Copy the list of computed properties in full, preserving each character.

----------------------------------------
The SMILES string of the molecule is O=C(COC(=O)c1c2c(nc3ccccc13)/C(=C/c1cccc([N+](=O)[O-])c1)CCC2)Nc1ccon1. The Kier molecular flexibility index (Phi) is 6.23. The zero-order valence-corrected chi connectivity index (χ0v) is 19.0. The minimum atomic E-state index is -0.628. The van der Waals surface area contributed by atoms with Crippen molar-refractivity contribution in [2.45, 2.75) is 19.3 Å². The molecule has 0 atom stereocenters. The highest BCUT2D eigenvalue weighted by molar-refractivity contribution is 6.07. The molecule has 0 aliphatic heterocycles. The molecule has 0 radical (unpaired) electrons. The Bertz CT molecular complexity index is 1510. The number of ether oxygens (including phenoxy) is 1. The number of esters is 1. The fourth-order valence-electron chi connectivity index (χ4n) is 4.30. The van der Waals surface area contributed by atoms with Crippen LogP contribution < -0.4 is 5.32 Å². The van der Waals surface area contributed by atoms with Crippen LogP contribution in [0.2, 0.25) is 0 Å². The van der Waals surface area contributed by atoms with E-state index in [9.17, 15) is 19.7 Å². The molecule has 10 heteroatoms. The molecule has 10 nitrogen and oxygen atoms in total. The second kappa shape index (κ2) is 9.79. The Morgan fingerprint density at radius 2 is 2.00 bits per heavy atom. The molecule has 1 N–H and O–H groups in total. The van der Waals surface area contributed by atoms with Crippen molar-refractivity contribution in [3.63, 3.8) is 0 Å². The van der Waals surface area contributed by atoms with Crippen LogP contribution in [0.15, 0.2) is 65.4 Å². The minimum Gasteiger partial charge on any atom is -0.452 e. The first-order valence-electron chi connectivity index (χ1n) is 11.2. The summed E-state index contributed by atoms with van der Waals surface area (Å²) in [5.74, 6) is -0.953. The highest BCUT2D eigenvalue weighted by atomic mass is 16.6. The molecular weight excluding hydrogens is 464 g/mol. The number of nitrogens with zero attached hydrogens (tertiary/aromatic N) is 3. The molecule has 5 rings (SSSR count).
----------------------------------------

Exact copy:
The SMILES string of the molecule is O=C(COC(=O)c1c2c(nc3ccccc13)/C(=C/c1cccc([N+](=O)[O-])c1)CCC2)Nc1ccon1. The Kier molecular flexibility index (Phi) is 6.23. The zero-order valence-corrected chi connectivity index (χ0v) is 19.0. The minimum atomic E-state index is -0.628. The van der Waals surface area contributed by atoms with Crippen molar-refractivity contribution in [2.45, 2.75) is 19.3 Å². The molecule has 0 atom stereocenters. The highest BCUT2D eigenvalue weighted by molar-refractivity contribution is 6.07. The molecule has 0 aliphatic heterocycles. The molecule has 0 radical (unpaired) electrons. The Bertz CT molecular complexity index is 1510. The number of ether oxygens (including phenoxy) is 1. The number of esters is 1. The fourth-order valence-electron chi connectivity index (χ4n) is 4.30. The van der Waals surface area contributed by atoms with Crippen LogP contribution < -0.4 is 5.32 Å². The van der Waals surface area contributed by atoms with Crippen LogP contribution in [0.2, 0.25) is 0 Å². The van der Waals surface area contributed by atoms with E-state index in [9.17, 15) is 19.7 Å². The molecule has 10 heteroatoms. The molecule has 10 nitrogen and oxygen atoms in total. The second kappa shape index (κ2) is 9.79. The Morgan fingerprint density at radius 2 is 2.00 bits per heavy atom. The molecule has 1 N–H and O–H groups in total. The van der Waals surface area contributed by atoms with Crippen molar-refractivity contribution in [3.63, 3.8) is 0 Å². The van der Waals surface area contributed by atoms with Crippen LogP contribution in [0.15, 0.2) is 65.4 Å². The minimum Gasteiger partial charge on any atom is -0.452 e. The first-order valence-electron chi connectivity index (χ1n) is 11.2. The summed E-state index contributed by atoms with van der Waals surface area (Å²) in [5.74, 6) is -0.953. The highest BCUT2D eigenvalue weighted by atomic mass is 16.6. The molecular weight excluding hydrogens is 464 g/mol. The number of nitrogens with zero attached hydrogens (tertiary/aromatic N) is 3. The molecule has 5 rings (SSSR count).